Cause’related marketing. In this situation, a corporation makes a designated contribution to the nonprofit organization every time a customer makes a particular purchase. A restaurant, for example, might donate $1 to your organization for every steak dinner it sells or donate 1 percent of its total sales on a particular evening. Typically, the nonprofit organization is mentioned in the company’s advertising and promotional materials, which can boost visibility of its mission. Just be sure that you are not linking your organization’s good name and reputation with a company that might undermine that very mission. For instance, a health-related organization probably wouldn’t want to partner with a company connected to the manufacturing or distribution of tobacco or alcohol products. The connections are not always obvious, especially with multinational corporations, so research potential partners carefully before undertaking any cause-related marketing.

Entrepreneurial ventures. Your organization may have the expertise to launch its own business or commercial enterprise that addresses unmet needs within the community or sector. Often, a nonprofit’s venture into the business marketplace is a natural extension of something it was already doing such as a homeless shelter opening an employment agency. In fact, the board should ensure that any commercial or business venture supports or advances the main reason the organization exists.

Some organizations self-finance such a venture by drawing on their reserves or redirecting funds from another activity. Others take a pure business approach and obtain traditional bank financing, usually using reserves or building equity as collateral. You might even be able to tap into a venture philanthropy source a funder that provides technical assistance or consulting, as well as dollars, to assist nonprofits with ventures that have a promise of sustain-ability for the long term. Such funding typically comes with specific conditions the nonprofit must meet.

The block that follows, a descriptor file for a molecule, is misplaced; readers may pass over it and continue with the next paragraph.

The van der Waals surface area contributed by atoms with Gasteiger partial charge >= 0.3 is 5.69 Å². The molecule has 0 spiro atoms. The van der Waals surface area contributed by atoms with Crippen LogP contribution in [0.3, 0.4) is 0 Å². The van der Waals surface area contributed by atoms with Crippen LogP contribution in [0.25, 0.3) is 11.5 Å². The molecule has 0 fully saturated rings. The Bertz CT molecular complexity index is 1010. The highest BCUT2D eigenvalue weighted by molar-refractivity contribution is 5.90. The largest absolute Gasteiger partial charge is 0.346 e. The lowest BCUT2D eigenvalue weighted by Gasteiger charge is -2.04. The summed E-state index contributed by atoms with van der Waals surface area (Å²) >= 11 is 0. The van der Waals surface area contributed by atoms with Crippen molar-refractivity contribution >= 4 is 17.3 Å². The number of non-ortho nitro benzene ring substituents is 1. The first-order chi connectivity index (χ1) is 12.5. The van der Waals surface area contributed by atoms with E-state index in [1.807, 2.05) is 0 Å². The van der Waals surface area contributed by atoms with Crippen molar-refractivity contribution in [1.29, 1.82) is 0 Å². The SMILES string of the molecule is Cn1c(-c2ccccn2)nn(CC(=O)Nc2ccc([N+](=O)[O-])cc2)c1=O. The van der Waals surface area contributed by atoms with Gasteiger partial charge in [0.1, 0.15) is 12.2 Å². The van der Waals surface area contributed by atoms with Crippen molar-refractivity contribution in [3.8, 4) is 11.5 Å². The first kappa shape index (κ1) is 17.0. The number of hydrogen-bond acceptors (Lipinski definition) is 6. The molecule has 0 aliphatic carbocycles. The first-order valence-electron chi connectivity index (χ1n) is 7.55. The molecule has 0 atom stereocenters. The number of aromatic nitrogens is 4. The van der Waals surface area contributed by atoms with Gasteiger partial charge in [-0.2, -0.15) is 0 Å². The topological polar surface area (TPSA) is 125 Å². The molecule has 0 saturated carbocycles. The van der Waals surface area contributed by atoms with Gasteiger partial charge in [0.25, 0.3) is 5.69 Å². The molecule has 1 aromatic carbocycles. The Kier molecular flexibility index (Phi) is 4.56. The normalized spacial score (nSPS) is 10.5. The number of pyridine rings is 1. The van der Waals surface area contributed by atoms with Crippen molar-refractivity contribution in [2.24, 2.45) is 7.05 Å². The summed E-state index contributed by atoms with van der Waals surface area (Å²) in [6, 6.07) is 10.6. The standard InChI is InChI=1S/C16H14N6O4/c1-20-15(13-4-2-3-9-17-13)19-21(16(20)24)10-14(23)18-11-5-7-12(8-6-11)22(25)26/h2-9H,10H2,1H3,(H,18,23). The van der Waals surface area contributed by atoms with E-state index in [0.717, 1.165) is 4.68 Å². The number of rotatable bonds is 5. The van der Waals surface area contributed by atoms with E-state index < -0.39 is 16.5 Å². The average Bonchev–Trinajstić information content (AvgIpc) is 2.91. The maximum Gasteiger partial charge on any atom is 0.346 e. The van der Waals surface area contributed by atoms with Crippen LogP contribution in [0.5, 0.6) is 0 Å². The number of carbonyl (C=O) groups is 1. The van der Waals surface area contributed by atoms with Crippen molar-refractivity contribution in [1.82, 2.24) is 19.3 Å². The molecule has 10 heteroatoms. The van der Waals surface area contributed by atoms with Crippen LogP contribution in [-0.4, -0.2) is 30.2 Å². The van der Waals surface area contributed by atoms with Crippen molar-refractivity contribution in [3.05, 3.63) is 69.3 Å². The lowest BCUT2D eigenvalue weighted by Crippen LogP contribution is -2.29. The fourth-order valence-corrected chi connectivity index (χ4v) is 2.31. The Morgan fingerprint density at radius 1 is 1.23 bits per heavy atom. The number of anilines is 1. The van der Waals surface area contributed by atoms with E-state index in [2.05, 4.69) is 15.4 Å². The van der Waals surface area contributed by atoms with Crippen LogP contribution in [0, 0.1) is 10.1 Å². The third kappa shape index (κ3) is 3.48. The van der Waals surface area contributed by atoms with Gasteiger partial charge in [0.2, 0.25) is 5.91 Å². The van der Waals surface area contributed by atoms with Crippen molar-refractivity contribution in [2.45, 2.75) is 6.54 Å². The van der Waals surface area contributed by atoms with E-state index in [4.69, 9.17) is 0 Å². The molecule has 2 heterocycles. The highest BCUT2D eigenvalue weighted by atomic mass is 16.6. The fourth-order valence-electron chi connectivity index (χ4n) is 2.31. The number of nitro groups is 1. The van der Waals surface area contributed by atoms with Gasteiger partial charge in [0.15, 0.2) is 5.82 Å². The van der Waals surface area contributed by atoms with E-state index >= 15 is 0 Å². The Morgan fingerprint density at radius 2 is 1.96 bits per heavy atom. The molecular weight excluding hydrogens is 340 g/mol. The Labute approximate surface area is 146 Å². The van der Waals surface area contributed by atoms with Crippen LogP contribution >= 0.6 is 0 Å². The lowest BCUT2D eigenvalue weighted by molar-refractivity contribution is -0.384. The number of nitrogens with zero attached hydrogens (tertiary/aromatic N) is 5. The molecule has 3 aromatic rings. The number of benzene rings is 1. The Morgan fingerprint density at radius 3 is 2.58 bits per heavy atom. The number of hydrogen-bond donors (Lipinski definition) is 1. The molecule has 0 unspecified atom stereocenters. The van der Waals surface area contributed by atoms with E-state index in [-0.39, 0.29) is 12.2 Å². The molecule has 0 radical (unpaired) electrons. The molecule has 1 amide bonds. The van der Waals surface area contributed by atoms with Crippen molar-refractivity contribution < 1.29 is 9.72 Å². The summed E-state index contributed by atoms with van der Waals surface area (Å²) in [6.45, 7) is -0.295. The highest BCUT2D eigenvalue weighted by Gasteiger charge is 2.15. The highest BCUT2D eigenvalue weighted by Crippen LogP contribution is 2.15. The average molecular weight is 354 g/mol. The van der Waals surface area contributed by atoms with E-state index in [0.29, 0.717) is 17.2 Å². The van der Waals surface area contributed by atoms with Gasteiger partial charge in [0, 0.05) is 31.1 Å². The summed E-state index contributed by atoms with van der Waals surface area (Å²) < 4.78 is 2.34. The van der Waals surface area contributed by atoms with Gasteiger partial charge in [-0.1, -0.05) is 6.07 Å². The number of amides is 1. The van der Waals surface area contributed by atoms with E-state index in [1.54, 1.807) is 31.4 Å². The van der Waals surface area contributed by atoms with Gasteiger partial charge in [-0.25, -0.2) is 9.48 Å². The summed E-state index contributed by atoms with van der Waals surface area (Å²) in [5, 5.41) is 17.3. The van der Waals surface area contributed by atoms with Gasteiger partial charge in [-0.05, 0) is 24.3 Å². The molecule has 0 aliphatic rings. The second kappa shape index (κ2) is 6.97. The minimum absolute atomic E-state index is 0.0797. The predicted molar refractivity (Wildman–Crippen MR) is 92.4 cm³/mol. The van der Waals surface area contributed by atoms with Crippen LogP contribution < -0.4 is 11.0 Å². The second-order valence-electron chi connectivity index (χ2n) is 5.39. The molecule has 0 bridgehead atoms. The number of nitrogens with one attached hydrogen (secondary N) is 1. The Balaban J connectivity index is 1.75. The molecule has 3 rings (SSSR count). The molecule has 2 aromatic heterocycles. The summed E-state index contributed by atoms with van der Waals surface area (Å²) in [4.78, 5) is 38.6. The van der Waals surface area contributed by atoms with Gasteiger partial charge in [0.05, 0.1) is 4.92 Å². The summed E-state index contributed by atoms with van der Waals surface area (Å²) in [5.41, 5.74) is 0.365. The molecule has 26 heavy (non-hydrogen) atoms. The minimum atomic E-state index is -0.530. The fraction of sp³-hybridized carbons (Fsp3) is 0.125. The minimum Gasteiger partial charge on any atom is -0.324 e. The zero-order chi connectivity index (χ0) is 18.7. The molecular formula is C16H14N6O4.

The board should ask staff to undertake a feasibility study, which includes preparing a financial analysis with projected expenses, revenues, implications for unrelated business income tax, and a break-even point for the business venture. These projections, when considered as part of your organization’s financial picture, and the nature of the venture itself (how closely related it is to your mission and purpose) will help you decide whether setting up a for-profit subsidiary may be the best route to take . The feasibility study can form the foundation for a detailed business plan to guide the new venture.

Although the board must approve the policies governing the types of income-generating activities undertaken by the organization, it should hold the chief executive accountable for overseeing all those efforts. The chief executive’s duties should include approving contracts, approving the promotional language and images used in marketing efforts, tracking royalty or sponsorship payments to the organization, and ensuring that corporate sponsors or supporters are properly acknowledged.


1. Board members, appoint a business ventures task group, consisting of staff, board members, and other stakeholders, to analyze the feasibility of generating revenues through other means.

2. Board members, benchmark what other nonprofits are doing in your community and across the nation. Discuss what lessons you have drawn from reviewing others missteps and successes.

3. Board members, develop policies to guide staff members on such issues as selecting appropriate partners, using the organization’s name and logo, and providing recognition.

4. Board members, before pursuing a business venture, require the staff to develop a full-blown business plan for presentation to board members and potential funders.